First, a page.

I truly never felt more alone than the times in my life that my babies were small.
So. What now?
Get out there. Make some parent friends. Build your village.
I know it’s hard. I know it’s intimidating to make new friends as an adult. I know you’re worried about being judged. I know you’re worried they’ll think you’re weird or that you talk too much or that you don’t talk enough.
But there are some ways to start. All you have to do is get out the door (easier said than done – that’s a post for another day).
- Check out your local La Leche League for when they hold meetings.
- Head to a library program, either for your baby or for your older kids.
- Parent Link offers free drop in programs in many areas.
- Take a class with Mommy Connections! They have great 8 week programs that will help you connect with others in the same stage as you.
- Check out if your local yoga studio has mom and tot yoga.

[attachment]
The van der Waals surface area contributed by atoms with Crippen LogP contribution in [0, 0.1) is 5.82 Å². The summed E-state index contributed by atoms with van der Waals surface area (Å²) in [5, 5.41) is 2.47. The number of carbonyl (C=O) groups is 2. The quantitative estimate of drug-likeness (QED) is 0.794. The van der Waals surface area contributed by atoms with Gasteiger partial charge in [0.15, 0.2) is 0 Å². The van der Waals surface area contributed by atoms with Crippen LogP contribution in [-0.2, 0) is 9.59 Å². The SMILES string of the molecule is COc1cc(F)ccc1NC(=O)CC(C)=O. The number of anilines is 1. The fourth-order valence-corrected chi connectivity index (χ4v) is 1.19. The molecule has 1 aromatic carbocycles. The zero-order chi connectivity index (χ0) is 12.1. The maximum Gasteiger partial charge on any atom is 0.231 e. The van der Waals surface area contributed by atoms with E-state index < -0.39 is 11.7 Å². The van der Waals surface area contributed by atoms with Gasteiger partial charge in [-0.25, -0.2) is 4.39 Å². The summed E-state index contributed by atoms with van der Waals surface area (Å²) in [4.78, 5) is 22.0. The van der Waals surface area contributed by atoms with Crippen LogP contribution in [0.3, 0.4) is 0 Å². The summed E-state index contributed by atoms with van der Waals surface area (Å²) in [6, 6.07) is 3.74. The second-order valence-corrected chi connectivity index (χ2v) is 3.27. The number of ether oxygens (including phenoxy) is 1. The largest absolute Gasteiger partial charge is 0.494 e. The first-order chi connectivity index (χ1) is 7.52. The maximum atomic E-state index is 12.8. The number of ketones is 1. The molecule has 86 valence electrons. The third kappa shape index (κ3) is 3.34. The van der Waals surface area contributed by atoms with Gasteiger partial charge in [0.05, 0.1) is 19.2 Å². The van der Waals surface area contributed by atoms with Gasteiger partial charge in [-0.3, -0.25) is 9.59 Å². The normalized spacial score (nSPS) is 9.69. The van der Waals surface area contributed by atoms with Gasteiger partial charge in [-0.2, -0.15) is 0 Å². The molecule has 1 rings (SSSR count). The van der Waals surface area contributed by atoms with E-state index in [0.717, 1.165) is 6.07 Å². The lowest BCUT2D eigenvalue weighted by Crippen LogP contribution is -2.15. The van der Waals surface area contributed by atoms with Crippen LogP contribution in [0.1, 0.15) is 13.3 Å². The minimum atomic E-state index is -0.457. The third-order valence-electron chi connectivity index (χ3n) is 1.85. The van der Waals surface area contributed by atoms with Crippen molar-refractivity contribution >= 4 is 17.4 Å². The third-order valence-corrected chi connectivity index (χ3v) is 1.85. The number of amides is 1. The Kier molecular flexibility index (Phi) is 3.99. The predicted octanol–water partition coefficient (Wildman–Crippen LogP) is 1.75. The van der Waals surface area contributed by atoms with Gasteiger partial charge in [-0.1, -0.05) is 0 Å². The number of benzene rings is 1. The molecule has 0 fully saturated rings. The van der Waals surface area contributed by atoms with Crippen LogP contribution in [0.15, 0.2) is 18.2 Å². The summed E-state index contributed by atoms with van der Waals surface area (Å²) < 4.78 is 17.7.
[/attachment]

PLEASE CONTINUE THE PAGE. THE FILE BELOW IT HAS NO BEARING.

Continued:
- Alberta Health offers a program called “New Moms Network.”
- Talk to new parents when you see them. Sometimes you will just make a connection somewhere as simple as the grocery store or coffee shop!
- Browse some of the local Facebook groups in your area and find one you connect with. Be mindful though – it’s easy to fall into a shame trap in some of these groups. If you start feeling shamed for your choices, then that particular group is likely not for you.
- Not sure of what programs are available in your area? Ask your friendly doula for some resources! I know many of these programs are directed towards moms, but many are welcoming to dads and other caregivers as well.
Trust me. It’s worth it. Down the road when your children are bigger and you look back, you will thank yourself for putting yourself out there. Having that special group of parents who just gets you is one of the best gifts you can give your entire family.